James earned $65 million in 2015, making him one of the highest-paid people in professional sports, according to Forbes. The LeBron James Family Foundation’s biggest expenditure in 2013, the most recent year for which tax forms are available, was $903,170 for Wheels for Education. Another $358,333 went to St. Vincent-St. Mary, and $171,443 was given to various other organizations, including James’ Akron-based AAU basketball program, the local school district, and a memorial fund established after the 2012 Newtown, Conn., school shooting.
James often gets his corporate partners, such as Beats, Samsung, Coca-Cola or JP Morgan Chase & Co., to contribute expertise, products, time or money to his charity projects. The foundation declined to disclose a dollar figure, but described projects such as home renovations, laptop and tablet donations, and community service projects that included James’ corporate “family.”
The foundation’s biggest single donation over the past six years was $2 million to the Boys and Girls Clubs of America in 2010. That was James’ share of the proceeds from ad sales during his disastrous televised “Decision,” when he announced his departure for Miami live on ESPN.
Other athletes have made more dramatic donations. Golden State Warrior forward Draymond Green recently gave $3 million to Michigan State, his alma mater, for example, and hockey star P.K. Subban of the Montreal Canadiens pledged $10 million to a Montreal children’s hospital.
It’s the focus on small-town Akron that distinguishes James’ philanthropy. The city helped one kid who became a global superstar. Now this superstar — who never attended college himself — is trying to encourage, cajole, educate and uplift a thousand hometown kids.
“It’s tough to get out of the bed in the morning when it’s cold and dark,” James wrote to his kids in January. “Sometimes, all I want to do is stay in bed and watch cartoons, so I know how it feels. No matter what, we have to get out of bed and go to work. Understood?
“I hope you guys have an incredible week. You’ll be on my mind, I PROMISE.”
What is the value of James’ college promise?
Officials at his foundation say they plan to keep adopting third-graders and send at least 2,300 kids to the University of Akron. Tuition and fees at UA, which has 21,000 undergraduates, currently total $10,977 per year. That’s a potential total sticker price of almost $101 million in today’s dollars.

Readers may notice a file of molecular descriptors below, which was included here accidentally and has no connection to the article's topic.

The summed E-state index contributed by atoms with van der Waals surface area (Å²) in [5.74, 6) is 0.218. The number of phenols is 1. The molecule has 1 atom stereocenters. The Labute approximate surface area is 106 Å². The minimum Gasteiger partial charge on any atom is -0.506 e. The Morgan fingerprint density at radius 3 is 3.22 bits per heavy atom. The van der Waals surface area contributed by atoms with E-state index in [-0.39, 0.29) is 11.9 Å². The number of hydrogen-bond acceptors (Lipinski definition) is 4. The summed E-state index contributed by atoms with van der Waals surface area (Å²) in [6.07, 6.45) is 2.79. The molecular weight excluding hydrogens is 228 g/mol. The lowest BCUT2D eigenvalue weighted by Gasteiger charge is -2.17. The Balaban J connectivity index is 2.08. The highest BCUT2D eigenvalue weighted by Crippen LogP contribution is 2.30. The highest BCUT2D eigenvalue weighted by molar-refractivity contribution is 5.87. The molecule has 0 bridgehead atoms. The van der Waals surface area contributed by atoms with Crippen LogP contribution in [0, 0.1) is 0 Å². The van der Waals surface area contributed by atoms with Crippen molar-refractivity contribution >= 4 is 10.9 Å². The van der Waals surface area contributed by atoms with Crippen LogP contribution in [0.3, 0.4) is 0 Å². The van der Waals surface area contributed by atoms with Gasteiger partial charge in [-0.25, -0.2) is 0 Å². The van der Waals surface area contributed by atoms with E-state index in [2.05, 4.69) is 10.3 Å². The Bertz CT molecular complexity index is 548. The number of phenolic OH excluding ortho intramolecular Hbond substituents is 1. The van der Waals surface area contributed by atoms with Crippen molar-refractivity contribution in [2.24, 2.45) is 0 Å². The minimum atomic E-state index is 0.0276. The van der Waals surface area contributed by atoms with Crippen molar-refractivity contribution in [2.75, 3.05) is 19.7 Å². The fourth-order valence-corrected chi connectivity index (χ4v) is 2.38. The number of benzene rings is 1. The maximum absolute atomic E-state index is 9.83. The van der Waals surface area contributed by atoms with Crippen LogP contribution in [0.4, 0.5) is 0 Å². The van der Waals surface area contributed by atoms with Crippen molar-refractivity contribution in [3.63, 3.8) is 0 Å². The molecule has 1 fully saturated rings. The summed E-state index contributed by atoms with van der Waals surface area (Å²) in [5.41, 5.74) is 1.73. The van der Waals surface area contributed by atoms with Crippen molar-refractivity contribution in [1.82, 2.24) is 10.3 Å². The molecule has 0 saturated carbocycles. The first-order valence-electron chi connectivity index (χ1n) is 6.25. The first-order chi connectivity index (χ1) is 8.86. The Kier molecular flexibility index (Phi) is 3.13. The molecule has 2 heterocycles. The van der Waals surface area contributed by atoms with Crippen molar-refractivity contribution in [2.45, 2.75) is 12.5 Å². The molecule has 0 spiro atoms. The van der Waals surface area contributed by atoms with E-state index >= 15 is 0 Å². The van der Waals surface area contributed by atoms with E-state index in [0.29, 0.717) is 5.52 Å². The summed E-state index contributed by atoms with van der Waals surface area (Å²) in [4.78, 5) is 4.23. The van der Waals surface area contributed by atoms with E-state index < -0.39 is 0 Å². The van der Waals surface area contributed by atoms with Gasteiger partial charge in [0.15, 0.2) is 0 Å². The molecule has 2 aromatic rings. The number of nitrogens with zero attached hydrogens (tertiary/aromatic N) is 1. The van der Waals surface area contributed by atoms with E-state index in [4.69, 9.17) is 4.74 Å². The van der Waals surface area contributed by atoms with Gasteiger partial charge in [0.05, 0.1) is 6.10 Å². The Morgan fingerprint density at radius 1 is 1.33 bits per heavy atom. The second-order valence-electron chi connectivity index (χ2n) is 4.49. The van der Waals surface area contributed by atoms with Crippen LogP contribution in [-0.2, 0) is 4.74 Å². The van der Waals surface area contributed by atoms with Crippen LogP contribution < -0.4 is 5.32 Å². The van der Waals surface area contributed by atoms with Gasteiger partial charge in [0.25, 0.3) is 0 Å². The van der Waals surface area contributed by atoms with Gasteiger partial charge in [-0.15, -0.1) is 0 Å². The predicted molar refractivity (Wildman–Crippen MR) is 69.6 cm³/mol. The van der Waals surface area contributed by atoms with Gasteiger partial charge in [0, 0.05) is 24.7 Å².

But James is not promising to personally pay this huge sum. Almost all his students are from low-income families and will qualify for federal aid. To make up the difference, the university will raise money and use its normal financial aid, said UA president Scott Scarborough.
Locals say that kind of calculation misses the point, anyway. Even though he’s one of the best athletes in the world, a one-name celebrity, they’re thrilled he’s present, here in unpretentious Akron, in ways both large and small.
That’s delivering on a different piece of his promise — to care, to remember, to lead.
“It’s more than just anything that you can put your hands around,” said Mayor Daniel Horrigan. “It’s more the emotion, the general feeling that he’s here.”
Anecdotes about James’ presence in Akron are easy to find. In July 2013, two weeks after James won his second championship with the Heat, McGill, the community center coach, was parking his car at the annual Young Black Professionals Coalition charity kickball tournament. “ ’Bron pulls up on the side of me. He gets out, ‘What’s up, Gill?’ gives some dap, gave my grandson some dap, and he went out there and played kickball.”
Over at the Regal Theater, two young women behind the concession stand recall James bringing his two sons (he also has a baby daughter) to see “Minions” last summer, waiting in line for snacks like any other customer. The next week, he returned to host the world premiere of “Trainwreck,” in which he co-starred.
“He’s just, present,” said theater manager Katie Casida. “It’s not uncommon to hear, ‘I just saw LeBron at Friendly’s.’ ”